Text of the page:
I am a 44 year old American in graduate school in Canada. I am seriously considering applying for citizenship there. The major justification for this decision would overwhelmingly be free health care.
Since I have been there I have not had to battle ANY health care request, whereas my experience in the United States has been quite the opposite. I have had wrist pain for the past 20 years. I have been to multiple doctors in the US. None of them ever addressed the issue without first suggesting pain killers as the solution. While the idea of relying on painkillers is good for the pharmaceutical industry, it is repugnant to me. I then retreated to alternative health care as so many Americans do. Alternative treatments brought me some success but the pain continued. Finally, in Canada, a doctor had a novel idea, a CT scan. I was finally correctly diagnosed, after 20 years with a broken scaphoid bone in my wrist.
I know that a small broken bone doesn't sound like a traumatic disease that has ravaged my life, but I have made major changes to my life because of it. I have been physically active all my life and there are many enjoyable activities and some jobs that I can no longer perform. It is also significant in that it is so small but yet for America so large and expensive.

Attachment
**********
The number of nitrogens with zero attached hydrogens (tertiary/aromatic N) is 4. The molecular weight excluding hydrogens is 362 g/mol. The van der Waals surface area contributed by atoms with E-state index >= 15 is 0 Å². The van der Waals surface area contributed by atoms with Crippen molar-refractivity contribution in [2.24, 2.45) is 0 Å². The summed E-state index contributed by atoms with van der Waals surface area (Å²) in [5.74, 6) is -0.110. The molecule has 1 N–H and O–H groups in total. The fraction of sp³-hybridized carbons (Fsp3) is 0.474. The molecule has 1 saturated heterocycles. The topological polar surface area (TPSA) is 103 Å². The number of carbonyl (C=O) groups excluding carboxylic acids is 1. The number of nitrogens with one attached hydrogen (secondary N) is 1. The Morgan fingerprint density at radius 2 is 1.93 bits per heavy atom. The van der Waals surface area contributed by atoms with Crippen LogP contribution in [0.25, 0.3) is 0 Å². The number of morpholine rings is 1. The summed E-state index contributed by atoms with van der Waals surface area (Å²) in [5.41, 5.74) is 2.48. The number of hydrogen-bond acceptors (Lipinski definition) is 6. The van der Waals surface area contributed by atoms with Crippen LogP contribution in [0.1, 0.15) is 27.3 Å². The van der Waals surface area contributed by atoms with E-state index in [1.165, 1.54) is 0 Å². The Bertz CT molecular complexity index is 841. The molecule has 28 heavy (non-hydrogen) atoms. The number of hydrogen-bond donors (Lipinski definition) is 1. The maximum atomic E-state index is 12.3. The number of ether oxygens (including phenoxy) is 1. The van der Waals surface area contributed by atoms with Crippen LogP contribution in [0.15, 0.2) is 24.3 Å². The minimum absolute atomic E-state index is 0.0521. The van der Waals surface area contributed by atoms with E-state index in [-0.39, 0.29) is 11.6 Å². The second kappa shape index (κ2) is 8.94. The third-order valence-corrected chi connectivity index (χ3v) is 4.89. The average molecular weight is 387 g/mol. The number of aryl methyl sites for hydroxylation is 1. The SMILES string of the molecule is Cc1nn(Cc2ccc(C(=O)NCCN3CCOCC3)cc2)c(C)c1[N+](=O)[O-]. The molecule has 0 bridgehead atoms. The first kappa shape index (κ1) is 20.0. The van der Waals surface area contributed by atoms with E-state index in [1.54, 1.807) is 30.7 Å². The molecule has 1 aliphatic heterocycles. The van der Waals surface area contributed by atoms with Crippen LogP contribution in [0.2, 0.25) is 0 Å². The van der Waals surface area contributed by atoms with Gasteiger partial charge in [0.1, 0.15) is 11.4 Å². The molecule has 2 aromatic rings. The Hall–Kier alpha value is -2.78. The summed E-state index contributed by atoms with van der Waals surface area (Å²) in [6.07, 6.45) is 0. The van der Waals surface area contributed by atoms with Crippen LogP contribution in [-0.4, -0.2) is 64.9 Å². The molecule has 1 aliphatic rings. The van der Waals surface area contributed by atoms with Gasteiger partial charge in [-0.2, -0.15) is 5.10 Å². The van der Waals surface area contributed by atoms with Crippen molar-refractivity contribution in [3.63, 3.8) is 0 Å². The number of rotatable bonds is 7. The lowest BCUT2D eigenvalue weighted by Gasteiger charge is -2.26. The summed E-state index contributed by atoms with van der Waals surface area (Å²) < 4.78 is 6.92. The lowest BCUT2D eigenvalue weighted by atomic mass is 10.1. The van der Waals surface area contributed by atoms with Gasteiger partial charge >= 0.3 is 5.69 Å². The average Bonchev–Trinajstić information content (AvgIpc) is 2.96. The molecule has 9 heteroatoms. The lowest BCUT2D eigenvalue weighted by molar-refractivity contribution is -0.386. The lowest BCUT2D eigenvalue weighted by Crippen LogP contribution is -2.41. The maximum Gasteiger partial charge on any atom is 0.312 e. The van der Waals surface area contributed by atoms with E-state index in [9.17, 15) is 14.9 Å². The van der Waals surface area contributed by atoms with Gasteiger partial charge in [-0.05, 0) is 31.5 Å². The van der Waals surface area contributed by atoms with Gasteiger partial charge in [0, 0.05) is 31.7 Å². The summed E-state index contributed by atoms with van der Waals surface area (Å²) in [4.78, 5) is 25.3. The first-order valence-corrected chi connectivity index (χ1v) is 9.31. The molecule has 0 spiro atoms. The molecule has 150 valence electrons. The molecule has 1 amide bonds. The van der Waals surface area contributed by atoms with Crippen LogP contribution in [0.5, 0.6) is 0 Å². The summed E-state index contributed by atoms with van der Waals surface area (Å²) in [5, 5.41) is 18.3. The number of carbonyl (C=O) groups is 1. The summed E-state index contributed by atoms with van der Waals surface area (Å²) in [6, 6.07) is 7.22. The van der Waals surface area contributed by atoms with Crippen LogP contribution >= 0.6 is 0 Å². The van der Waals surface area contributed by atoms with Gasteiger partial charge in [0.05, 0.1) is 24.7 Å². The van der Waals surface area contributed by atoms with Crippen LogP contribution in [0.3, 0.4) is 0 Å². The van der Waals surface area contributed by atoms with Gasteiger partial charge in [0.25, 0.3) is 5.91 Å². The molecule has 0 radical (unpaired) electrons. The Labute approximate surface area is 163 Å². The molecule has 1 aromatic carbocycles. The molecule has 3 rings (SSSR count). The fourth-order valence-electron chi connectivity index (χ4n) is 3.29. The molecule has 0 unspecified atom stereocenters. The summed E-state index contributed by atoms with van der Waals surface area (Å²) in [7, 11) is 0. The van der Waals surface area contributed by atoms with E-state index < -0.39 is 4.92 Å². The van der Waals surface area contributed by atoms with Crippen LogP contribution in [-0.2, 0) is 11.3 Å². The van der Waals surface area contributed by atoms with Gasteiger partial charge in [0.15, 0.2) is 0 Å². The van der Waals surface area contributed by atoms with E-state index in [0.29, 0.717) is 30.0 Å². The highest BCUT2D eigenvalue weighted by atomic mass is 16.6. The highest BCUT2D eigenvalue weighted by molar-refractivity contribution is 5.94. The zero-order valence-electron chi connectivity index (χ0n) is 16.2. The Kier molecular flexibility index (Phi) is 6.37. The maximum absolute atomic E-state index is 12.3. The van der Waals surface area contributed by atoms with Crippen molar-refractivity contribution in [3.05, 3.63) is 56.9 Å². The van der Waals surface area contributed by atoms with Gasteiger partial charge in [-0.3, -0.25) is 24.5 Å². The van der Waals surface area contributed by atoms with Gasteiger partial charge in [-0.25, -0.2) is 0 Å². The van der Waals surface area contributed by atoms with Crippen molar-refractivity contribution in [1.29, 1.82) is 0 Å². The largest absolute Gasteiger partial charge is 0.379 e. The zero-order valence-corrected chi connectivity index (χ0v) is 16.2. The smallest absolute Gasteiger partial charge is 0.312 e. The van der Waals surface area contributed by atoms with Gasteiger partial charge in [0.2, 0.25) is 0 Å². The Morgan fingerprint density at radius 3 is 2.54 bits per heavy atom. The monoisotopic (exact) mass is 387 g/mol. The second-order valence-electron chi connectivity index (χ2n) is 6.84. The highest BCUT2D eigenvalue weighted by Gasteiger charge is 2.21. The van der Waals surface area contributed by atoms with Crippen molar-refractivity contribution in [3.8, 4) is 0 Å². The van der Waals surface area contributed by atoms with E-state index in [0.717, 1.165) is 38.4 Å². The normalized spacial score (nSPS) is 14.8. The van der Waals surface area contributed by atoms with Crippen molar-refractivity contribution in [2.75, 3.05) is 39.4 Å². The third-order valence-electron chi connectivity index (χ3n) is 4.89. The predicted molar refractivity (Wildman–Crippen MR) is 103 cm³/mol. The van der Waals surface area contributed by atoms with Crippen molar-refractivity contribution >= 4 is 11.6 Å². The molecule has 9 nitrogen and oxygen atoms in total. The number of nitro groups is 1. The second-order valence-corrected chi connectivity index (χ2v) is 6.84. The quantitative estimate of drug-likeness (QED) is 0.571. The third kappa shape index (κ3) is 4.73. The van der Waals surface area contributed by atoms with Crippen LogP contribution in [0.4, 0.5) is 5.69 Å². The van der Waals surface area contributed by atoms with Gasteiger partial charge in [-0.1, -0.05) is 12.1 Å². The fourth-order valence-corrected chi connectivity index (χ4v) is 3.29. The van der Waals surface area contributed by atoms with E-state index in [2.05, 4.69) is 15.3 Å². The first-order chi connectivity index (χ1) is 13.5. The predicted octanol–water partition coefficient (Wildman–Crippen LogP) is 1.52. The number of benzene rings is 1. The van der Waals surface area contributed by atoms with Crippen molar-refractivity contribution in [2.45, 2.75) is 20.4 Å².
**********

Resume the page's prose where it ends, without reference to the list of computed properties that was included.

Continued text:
I have an appointment this September with an orthopedic surgeon in Canada. I feel confident that if he thought he could repair my wrist with a costly surgery, there would be no obstacles in my way. Unlike his American counterpart who would gladly offer the surgery, but then I would have to figure out how to pay for it. In the US, I had to drop health insurance because the $500 per month was too high and my policy probably didn't cover it anyway, because it would have been a ‘preexisting condition.’
The irony of all this is that the injury happened while I was working my way through college in my 20's. I find it ironic because while contributing to the economy I was injured. I was too young to realize the implications of my injury. As an older man the pain from my wrist has a place at the table when decisions are made. I have to listen to it before I engage in certain activities and even certain jobs. Amazingly, even conservatives in Canada realize the importance of single payer health care. The irony continues because here I am at the peak of my ability to contribute to the economy but my country will not assist in my health, and a country not of my birth will gladly do what it is right. As I get older health increasingly becomes a top priority, so how can I resist an excellent opportunity that will insure my health into my golden years?